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June 27, 2013

Wet Weather Delaying Brazilian Sugarcane Harvest

Heavy rains across southern Brazil have delayed sugarcane harvesting for at least ten days in the states of Sao Paulo, Parana, and Mato Grosso do Sul. The rains are not only slowing the harvest, they are also lowering the sugar content of the sugarcane and slowing export loading of sugar.

The heaviest rains fell in Mato Grosso do Sul and Parana, but rains also slowed the harvest in the state of Sao Paulo which is responsible for approximately 60% of Brazil's total sugarcane production. The amount of sugarcane harvested in June should decline significantly compared to the rapid harvest pace of May. The sugarcane harvest in Sao Paulo would be even further behind were it not for the faster than normal harvest pace in April and May.

Dry weather tends to concentrate the sugars in the plant in what is called the Total Recoverable Sugars. When there is rainfall during what is considered the normal dry season (May to September), the plant resumes growth and the sugars are then somewhat diluted.

Conab is estimating that Brazil will harvest 653 million tons of sugarcane during the 2013/14 harvest season or 11% more than last year. If achieved, it will help the sector to recover from a downturn that started after the financial crisis in 2008. After two years of poor weather, the sector bottomed out in 2011/12 when the average production in southern Brazil was 69 tons of sugarcane per hectare compared to a more normal yield of 85 tons per hectare.

Part of the problem over the last few years in addition to poor weather, was the fact that sugarcane producers in southern Brazil did not have adequate capital to renovate their ageing sugarcane fields. After sugarcane is planted, it is harvested multiple times for five or six years. From that point forward, the sugarcane productivity declines about 10% per year if it is not replanted. Farmers are reluctant to replant the fields because there is no income from the newly planted field for one growing season and there was limited credit available to cover the expenses of replanting, so many farmers let the sugarcane get too old.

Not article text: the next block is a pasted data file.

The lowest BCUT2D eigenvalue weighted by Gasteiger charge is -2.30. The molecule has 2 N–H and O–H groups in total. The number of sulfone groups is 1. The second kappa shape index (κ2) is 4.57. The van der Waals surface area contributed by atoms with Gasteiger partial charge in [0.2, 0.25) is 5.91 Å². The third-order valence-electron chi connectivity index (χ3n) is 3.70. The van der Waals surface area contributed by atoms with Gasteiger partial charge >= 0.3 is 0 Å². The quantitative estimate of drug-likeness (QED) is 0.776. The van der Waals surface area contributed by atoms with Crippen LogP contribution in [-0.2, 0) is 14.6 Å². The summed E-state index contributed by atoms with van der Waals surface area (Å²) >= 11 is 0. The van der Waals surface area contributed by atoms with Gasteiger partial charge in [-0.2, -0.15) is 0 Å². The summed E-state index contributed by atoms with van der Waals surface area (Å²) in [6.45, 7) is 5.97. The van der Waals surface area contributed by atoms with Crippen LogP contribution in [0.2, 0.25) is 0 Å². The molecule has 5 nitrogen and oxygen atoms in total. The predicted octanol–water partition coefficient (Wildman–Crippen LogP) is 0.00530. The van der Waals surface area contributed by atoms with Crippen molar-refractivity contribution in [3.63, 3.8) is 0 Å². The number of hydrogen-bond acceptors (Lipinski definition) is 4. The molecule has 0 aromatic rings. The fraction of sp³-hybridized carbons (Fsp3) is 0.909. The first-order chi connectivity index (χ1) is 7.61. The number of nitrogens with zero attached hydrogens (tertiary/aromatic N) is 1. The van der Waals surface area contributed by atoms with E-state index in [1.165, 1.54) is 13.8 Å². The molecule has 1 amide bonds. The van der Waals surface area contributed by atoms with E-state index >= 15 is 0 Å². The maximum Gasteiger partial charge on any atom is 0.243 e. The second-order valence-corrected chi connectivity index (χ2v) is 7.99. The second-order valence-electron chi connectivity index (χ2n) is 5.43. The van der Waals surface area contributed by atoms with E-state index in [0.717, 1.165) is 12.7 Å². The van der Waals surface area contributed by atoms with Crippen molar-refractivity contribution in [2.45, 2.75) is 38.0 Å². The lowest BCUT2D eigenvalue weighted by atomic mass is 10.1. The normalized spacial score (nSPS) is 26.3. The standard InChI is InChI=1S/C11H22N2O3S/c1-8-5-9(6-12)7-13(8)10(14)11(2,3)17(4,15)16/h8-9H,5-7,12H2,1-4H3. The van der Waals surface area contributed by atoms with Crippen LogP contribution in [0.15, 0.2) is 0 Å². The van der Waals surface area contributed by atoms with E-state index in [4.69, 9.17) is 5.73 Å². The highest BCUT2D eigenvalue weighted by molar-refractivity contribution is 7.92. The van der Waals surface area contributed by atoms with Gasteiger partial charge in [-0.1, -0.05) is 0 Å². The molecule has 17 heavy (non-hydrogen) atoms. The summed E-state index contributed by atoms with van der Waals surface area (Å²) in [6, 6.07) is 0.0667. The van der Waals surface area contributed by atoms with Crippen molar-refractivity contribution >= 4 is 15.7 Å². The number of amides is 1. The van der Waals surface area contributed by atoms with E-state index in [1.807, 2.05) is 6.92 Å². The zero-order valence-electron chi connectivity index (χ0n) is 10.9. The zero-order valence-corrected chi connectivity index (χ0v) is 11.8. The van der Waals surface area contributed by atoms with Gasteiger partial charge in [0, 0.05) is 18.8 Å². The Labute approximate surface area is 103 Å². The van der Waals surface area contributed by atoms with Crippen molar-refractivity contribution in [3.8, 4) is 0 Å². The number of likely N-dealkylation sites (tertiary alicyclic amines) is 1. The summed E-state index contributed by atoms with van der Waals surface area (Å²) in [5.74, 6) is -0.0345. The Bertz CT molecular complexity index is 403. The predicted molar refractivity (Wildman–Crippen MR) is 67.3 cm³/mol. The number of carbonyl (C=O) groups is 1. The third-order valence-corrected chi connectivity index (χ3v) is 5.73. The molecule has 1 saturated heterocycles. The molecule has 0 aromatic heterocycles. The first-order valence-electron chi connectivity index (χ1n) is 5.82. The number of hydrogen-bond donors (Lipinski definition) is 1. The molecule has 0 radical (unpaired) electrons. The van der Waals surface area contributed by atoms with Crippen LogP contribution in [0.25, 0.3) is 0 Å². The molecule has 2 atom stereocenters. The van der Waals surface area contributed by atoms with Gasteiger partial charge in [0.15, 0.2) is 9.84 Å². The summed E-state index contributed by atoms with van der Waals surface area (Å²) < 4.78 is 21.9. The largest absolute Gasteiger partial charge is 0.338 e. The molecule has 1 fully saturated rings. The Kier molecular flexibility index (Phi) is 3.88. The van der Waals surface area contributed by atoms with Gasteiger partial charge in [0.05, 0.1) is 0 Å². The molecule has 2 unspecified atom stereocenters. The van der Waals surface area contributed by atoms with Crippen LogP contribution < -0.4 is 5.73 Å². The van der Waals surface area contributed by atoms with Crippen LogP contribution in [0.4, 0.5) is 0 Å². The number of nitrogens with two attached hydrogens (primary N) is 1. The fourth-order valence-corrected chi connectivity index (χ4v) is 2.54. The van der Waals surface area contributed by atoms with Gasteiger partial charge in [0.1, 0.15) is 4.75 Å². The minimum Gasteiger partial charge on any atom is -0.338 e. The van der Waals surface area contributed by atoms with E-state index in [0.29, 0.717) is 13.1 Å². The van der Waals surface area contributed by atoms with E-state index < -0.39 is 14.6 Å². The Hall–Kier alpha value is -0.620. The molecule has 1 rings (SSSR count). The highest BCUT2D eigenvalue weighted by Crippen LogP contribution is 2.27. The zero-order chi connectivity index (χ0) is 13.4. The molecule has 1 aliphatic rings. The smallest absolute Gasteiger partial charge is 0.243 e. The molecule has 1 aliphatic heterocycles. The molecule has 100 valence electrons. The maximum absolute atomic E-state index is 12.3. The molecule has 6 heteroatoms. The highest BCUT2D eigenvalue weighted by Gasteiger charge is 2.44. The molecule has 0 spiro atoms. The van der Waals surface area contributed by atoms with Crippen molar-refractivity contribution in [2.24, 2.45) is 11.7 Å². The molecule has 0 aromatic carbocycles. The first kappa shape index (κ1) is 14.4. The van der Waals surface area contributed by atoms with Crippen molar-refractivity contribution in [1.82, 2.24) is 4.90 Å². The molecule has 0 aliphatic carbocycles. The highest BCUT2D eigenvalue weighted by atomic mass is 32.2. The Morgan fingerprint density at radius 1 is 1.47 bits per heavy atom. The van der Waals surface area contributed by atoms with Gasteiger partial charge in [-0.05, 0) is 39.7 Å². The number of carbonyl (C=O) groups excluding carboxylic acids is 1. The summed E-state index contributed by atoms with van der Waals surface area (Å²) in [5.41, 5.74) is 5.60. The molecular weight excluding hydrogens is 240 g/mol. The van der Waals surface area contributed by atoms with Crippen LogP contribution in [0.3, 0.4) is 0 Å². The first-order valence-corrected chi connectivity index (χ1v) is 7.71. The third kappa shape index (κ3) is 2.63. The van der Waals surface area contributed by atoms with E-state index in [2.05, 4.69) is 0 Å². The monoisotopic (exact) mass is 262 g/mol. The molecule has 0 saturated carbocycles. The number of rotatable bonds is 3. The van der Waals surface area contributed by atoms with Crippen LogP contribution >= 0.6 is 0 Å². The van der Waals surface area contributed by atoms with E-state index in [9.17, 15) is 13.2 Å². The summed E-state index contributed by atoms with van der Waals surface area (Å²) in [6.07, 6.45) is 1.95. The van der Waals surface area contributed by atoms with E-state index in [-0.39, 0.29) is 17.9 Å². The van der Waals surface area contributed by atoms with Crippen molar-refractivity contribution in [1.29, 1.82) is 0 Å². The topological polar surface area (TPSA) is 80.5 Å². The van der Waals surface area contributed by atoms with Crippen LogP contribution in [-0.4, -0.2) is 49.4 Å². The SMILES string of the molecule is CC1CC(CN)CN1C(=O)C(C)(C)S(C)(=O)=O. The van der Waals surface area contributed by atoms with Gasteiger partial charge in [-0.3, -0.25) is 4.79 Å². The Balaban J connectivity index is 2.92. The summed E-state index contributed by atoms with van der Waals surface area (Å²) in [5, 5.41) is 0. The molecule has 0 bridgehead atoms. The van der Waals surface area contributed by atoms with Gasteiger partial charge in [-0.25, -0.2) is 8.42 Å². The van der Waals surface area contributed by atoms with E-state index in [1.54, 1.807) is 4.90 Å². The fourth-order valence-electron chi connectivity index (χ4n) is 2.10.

Ethanol prices in Brazil have been increasing in recent weeks in anticipation of lower production and the fact that some of the ethanol that is being produced in southern Brazil must be transported to northern Brazil where an ongoing drought continues to reduce sugarcane production in that part of the country. The government has also stepped in with additional credit for sugarcane renovation. The recovery in the sector has come too late for some of the more inefficient sugar/ethanol mills in southern Brazil.

The Union of Sugarcane Industries (Unica) reported that 43 mills have closed in southern Brazil over the last five years and that another 12 may close in 2013. In the state of Parana there are 30 registered sugar/ethanol mills, but three are closed and 2 are in receivership. The mill operators are trying to stay afloat by cutting costs and limiting investments.

Most expansion plans have been put on hold until the sector further recovers. A new sugar/ethanol mill costs approximately R$1.5 billion to build over the course of four years and it takes approximately a decade for the mill to turn a profit.

Government efforts to stimulate the sector have been somewhat disappointing. The National Development Bank (BNDES) instituted two lines of credit in 2012 with R$ 4 billion for sugarcane investments, but only R$ 1.38 was loaned out in 2012. The bank is hoping for greater participation in 2013.